When it comes to who’s paying for California government, certain regions of the Golden State stand out.
The $122.6 billion general fund spending plan Gov. Jerry Brown released this week relies more than ever on revenue from the personal income tax. Its share of the estimated state revenue pie is 68 percent for the budget year beginning July 1, 20 percentage points higher than it was two decades ago.
$115.4 billion 2015-16 general fund budget enacted by lawmakers
Just 10 of the state’s 58 counties contributed more than three-quarters of that revenue in the 2013 tax year, the most recent tax data available. In some counties, per capita income tax revenue is significantly higher than elsewhere.
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Marin County had a per capita income tax payment of $5,017 in 2013, the highest in the state, followed by San Mateo ($4,754), San Francisco ($4,312), Santa Clara ($3,407), Contra Costa ($2,007), Alameda ($1,912), Napa ($1,856), Orange ($1,724), El Dorado ($1,433) and Placer ($1,423) counties.
That list tracks almost exactly with the list of counties that have the highest household median income data, according to the latest census data.
Within every county, meanwhile, certain ZIP codes yielded especially high income tax receipts. In the 2013 tax year, ZIP codes in the wealthy enclaves of Palo Alto, Atherton, Beverly Hills and Pacific Palisades contributed several hundred million dollars apiece, averaging from $24,000 to $90,000 per tax return. That compares to a statewide per-return average of $3,000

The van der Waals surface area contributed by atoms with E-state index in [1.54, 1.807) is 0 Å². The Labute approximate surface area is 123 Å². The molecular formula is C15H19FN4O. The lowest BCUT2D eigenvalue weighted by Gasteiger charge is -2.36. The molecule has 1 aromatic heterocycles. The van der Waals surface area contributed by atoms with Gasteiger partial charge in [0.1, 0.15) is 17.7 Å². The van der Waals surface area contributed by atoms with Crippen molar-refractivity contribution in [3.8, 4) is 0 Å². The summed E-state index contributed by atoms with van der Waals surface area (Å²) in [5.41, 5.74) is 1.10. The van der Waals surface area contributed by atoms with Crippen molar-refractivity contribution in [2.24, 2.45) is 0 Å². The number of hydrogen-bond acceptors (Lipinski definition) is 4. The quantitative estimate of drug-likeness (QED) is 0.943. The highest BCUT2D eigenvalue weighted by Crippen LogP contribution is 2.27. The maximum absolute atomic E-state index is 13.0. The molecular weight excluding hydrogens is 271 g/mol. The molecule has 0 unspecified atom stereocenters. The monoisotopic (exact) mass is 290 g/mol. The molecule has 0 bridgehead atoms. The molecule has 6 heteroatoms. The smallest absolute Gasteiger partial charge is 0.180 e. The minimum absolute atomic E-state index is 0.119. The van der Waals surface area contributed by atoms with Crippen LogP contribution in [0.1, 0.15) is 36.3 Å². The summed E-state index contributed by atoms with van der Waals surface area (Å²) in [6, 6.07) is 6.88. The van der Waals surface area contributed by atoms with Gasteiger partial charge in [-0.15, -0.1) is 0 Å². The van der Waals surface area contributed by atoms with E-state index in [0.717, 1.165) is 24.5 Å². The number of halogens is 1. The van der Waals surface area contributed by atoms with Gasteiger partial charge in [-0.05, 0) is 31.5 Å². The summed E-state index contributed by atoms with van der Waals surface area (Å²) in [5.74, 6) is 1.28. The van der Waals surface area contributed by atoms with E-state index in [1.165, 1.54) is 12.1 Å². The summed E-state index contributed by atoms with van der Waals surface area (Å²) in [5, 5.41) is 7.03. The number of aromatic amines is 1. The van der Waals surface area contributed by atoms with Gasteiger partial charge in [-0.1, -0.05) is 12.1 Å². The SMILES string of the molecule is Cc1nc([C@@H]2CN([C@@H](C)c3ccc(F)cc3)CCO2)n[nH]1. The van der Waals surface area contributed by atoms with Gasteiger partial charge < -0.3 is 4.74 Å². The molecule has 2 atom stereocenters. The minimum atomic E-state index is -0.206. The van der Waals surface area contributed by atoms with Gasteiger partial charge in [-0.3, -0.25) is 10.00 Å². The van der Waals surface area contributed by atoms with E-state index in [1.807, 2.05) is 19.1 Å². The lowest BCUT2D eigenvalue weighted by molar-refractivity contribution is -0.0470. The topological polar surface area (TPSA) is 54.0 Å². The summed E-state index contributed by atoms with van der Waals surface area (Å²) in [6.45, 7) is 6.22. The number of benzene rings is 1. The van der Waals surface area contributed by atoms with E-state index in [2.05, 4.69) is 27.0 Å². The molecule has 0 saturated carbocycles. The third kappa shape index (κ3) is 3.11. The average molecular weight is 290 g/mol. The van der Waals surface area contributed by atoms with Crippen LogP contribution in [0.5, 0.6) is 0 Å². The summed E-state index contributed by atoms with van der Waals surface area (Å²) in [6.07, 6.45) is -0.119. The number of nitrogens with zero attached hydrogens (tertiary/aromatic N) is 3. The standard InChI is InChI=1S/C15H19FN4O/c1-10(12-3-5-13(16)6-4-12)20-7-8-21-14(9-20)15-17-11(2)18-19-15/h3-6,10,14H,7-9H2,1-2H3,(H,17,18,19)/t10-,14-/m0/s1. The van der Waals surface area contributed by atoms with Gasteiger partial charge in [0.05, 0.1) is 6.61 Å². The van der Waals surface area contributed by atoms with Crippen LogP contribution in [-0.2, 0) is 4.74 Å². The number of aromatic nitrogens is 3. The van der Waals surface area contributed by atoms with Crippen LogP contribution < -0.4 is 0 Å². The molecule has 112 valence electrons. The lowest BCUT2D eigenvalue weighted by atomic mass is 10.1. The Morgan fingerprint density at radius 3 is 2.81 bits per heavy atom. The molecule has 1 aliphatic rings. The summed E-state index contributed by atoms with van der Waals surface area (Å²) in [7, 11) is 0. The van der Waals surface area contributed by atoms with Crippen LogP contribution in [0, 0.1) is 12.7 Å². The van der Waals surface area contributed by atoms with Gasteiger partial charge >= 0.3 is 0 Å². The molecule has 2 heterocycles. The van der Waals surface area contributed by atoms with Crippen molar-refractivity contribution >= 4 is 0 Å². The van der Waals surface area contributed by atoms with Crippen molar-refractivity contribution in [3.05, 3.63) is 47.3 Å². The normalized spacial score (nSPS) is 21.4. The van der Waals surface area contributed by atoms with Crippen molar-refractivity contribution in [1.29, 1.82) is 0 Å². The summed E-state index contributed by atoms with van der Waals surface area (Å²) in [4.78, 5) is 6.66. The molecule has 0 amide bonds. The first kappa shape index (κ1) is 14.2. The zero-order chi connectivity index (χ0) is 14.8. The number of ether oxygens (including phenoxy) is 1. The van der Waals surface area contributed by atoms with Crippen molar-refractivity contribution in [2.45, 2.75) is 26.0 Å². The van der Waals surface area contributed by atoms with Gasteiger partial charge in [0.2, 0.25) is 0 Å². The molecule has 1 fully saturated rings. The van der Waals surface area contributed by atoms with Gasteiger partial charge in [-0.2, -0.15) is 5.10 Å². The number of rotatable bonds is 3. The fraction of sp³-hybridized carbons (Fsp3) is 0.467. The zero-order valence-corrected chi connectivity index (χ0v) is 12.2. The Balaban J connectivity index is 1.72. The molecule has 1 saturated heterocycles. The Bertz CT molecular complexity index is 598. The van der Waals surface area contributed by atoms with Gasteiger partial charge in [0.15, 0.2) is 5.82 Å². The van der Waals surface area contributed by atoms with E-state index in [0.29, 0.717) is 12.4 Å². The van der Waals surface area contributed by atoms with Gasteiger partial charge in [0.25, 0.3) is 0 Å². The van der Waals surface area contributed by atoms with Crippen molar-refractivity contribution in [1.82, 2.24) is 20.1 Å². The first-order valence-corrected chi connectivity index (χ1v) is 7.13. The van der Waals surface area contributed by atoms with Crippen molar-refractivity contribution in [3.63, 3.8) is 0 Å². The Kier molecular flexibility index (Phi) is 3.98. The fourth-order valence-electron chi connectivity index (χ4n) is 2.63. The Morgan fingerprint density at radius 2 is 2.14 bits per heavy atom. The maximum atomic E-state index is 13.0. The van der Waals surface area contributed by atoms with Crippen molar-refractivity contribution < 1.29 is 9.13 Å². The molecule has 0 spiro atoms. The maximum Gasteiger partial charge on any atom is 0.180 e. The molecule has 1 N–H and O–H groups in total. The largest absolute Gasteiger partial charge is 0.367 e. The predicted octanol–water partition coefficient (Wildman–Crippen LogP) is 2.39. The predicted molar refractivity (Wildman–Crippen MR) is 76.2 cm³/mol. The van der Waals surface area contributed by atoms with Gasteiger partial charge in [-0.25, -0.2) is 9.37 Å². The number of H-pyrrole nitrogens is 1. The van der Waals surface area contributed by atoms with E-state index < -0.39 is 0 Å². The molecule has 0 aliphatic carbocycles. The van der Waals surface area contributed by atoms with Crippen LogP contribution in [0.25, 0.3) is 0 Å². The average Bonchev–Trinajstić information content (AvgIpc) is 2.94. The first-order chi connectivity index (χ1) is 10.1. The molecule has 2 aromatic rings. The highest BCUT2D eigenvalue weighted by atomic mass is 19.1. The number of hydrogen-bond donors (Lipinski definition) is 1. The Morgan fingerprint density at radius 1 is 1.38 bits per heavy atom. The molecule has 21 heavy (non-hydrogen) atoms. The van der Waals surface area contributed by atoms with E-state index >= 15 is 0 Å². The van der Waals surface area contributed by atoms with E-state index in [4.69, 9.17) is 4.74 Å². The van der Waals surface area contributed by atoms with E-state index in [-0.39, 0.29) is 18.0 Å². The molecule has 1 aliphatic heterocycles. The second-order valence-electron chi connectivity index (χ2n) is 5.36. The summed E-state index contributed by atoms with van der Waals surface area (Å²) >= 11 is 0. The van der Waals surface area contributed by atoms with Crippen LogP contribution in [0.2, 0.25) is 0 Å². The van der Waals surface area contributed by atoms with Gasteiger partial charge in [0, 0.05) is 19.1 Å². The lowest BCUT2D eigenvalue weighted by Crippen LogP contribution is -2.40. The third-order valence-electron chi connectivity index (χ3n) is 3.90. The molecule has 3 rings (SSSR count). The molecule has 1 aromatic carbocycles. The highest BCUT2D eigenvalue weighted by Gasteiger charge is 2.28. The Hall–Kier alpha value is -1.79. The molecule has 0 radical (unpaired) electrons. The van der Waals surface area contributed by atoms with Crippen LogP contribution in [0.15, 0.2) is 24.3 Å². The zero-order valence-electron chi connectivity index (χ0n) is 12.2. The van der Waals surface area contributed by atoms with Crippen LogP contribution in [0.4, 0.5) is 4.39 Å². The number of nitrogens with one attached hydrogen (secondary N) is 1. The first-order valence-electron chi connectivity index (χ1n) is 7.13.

In the four-county Sacramento region, El Dorado Hills’ 95762 ZIP code generated the most income tax money in the area ($8,300 per return), followed by Folsom’s 95630 ($4,000 per return), and Granite Bay’s 95746 ($10,000 per return.)
California’s second-largest source of money is the sales and use tax, which will yield an estimated $25.2 billion in the current fiscal year.
In 2013, almost three-quarters of the sales tax revenue came from 10 counties: Los Angeles, Orange, San Diego, Santa Clara, San Bernardino, Riverside, Alameda, Sacramento, San Francisco and Kern. So while places like San Bernardino and Kern counties have fewer high rollers, their residents generate more than their share of taxable sales.
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